The less heard, the less obvious.

Vulcano By Giulia De Marchi

If you visit Sicily, you cannot leave without visiting the volcano. Etna is, like all active volcanoes, (in fact, even more due to its unique majesty) the meeting point between black and white, heaven and hell, beauty and terror.

Only those who have at least one window facing Etna can truly understand the primordial situation that it creates: today the people of Sicily are here because She allows them to. 

In this magical place where very little is needed to overturn the equilibrium. The locals (and even more the visitors) are very small and that’s how Giulia De Marchi went out to photograph them: like curious non-entities made of colours, smells and sensations of a land that boils from within.

“Even more than any other photograph I made, the human element here is truly just a silhouette, a figure wandering around. I see them starting their walk with a promise to themselves to make, this time, a mystical journey and they end up, perhaps, talking of everyday things. Isn’t this what follows a moment of spirituality? Descending into everyday life while observing the climate and the landscape?

In this same way I imagine the inhabitants: the same ones which have at least one window facing Etna and meditate on those silhouettes that wander around, perhaps I consider them a little naïve for being there and just thinking of who knows what. But in the end, it makes no difference whether the thoughts at stake are deep or not, mystical or futile. It only matters the Volcano with its black and scorching earth.”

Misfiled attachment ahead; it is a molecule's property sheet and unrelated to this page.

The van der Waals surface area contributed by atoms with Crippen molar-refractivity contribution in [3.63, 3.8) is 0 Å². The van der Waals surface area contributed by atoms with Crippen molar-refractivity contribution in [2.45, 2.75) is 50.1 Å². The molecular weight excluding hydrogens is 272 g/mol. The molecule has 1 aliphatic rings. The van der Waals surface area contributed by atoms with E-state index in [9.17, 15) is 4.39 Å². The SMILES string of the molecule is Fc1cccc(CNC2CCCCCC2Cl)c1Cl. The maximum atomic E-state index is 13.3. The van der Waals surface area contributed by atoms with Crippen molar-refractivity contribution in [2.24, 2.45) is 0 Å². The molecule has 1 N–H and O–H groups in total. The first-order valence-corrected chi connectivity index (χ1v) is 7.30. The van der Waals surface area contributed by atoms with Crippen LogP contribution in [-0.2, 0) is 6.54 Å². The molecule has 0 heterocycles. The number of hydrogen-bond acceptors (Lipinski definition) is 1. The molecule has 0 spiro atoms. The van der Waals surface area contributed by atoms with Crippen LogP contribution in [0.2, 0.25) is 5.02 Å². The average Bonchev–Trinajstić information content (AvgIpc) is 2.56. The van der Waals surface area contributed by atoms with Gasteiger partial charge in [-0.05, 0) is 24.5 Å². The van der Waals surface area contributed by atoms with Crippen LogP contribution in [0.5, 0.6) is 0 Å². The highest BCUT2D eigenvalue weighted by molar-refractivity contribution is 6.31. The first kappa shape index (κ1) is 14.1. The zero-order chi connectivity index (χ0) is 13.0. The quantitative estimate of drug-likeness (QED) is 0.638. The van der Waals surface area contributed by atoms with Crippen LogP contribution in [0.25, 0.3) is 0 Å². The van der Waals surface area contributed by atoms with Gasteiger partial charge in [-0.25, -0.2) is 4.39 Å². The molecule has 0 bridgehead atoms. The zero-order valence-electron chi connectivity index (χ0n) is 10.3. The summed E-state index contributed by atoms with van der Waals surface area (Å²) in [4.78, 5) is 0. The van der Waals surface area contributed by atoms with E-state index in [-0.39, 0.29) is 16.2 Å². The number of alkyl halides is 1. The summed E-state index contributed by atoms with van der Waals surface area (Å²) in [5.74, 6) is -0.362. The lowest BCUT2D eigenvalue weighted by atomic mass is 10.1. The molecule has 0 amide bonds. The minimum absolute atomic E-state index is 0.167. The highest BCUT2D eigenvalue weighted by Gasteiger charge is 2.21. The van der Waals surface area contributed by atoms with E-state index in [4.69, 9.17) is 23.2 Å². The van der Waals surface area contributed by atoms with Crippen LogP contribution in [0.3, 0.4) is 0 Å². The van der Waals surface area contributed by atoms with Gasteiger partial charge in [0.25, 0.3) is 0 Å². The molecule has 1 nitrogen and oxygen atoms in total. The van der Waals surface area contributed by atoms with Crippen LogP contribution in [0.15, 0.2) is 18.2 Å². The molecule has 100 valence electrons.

Inspired by “A Tour Through Sicily and Malta: In a Series of Letters to William Beckford” of Patrick Brydone:

“Many parts of this region are surely the most heavenly spots upon earth; and if Etna resembles hell within, it way with equal justice be said to resemble paradise without.

It is indeed a curious consideration, that this mountain should re-unite every beauty and every horror; and, in short, all the most opposite and dissimilar objects in nature. Here you observe a gulf, that formerly threw out torrents of fire, now covered with the most luxuriant vegetation; and from an object of terror, become one of delight. Here you gather the most delicious fruit, rising from what was but lately a black and barren rock. Here the ground is covered with every flower; and we wander over these beauties, and contemplate this wilderness of sweets, without considering that hell, with all its terrors, is immediately under our feet; and that but a few yards separates us from lakes of liquid fire and brimstone.”

P. Brydone, A Tour Through Sicily and Malta: In a Series of Letters to William Beckford

See more of Giulia’s work Here.

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